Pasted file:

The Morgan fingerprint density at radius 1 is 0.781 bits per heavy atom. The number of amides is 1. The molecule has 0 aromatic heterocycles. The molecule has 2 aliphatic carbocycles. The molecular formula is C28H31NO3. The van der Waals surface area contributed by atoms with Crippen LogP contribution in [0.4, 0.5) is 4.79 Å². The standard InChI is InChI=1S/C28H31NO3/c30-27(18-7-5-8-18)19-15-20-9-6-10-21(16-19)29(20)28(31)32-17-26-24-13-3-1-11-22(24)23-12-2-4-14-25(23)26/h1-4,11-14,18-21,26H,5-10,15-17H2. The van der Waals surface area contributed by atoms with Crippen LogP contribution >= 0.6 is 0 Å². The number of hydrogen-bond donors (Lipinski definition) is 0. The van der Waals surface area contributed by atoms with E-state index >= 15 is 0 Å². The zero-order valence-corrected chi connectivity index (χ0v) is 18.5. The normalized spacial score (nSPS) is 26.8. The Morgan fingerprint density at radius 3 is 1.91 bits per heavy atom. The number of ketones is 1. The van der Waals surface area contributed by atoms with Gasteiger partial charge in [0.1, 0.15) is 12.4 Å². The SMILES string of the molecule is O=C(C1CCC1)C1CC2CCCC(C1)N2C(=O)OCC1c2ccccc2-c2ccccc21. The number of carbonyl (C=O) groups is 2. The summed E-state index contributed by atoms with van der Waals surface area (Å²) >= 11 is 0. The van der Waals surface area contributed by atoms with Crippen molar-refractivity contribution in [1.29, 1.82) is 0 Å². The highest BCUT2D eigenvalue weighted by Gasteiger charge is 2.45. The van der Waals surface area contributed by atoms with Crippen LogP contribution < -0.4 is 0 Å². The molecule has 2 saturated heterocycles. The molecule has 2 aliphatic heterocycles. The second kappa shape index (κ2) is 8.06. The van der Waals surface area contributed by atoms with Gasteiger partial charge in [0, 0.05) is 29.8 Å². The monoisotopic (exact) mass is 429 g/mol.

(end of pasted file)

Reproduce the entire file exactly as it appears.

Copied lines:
The Morgan fingerprint density at radius 1 is 0.781 bits per heavy atom. The number of amides is 1. The molecule has 0 aromatic heterocycles. The molecule has 2 aliphatic carbocycles. The molecular formula is C28H31NO3. The van der Waals surface area contributed by atoms with Crippen LogP contribution in [0.4, 0.5) is 4.79 Å². The standard InChI is InChI=1S/C28H31NO3/c30-27(18-7-5-8-18)19-15-20-9-6-10-21(16-19)29(20)28(31)32-17-26-24-13-3-1-11-22(24)23-12-2-4-14-25(23)26/h1-4,11-14,18-21,26H,5-10,15-17H2. The van der Waals surface area contributed by atoms with Crippen LogP contribution >= 0.6 is 0 Å². The number of hydrogen-bond donors (Lipinski definition) is 0. The van der Waals surface area contributed by atoms with E-state index >= 15 is 0 Å². The zero-order valence-corrected chi connectivity index (χ0v) is 18.5. The normalized spacial score (nSPS) is 26.8. The Morgan fingerprint density at radius 3 is 1.91 bits per heavy atom. The number of ketones is 1. The van der Waals surface area contributed by atoms with Gasteiger partial charge in [0.1, 0.15) is 12.4 Å². The SMILES string of the molecule is O=C(C1CCC1)C1CC2CCCC(C1)N2C(=O)OCC1c2ccccc2-c2ccccc21. The number of carbonyl (C=O) groups is 2. The summed E-state index contributed by atoms with van der Waals surface area (Å²) >= 11 is 0. The van der Waals surface area contributed by atoms with Crippen molar-refractivity contribution in [1.29, 1.82) is 0 Å². The highest BCUT2D eigenvalue weighted by Gasteiger charge is 2.45. The van der Waals surface area contributed by atoms with Crippen LogP contribution < -0.4 is 0 Å². The molecule has 2 saturated heterocycles. The molecule has 2 aliphatic heterocycles. The second kappa shape index (κ2) is 8.06. The van der Waals surface area contributed by atoms with Gasteiger partial charge in [0, 0.05) is 29.8 Å². The monoisotopic (exact) mass is 429 g/mol.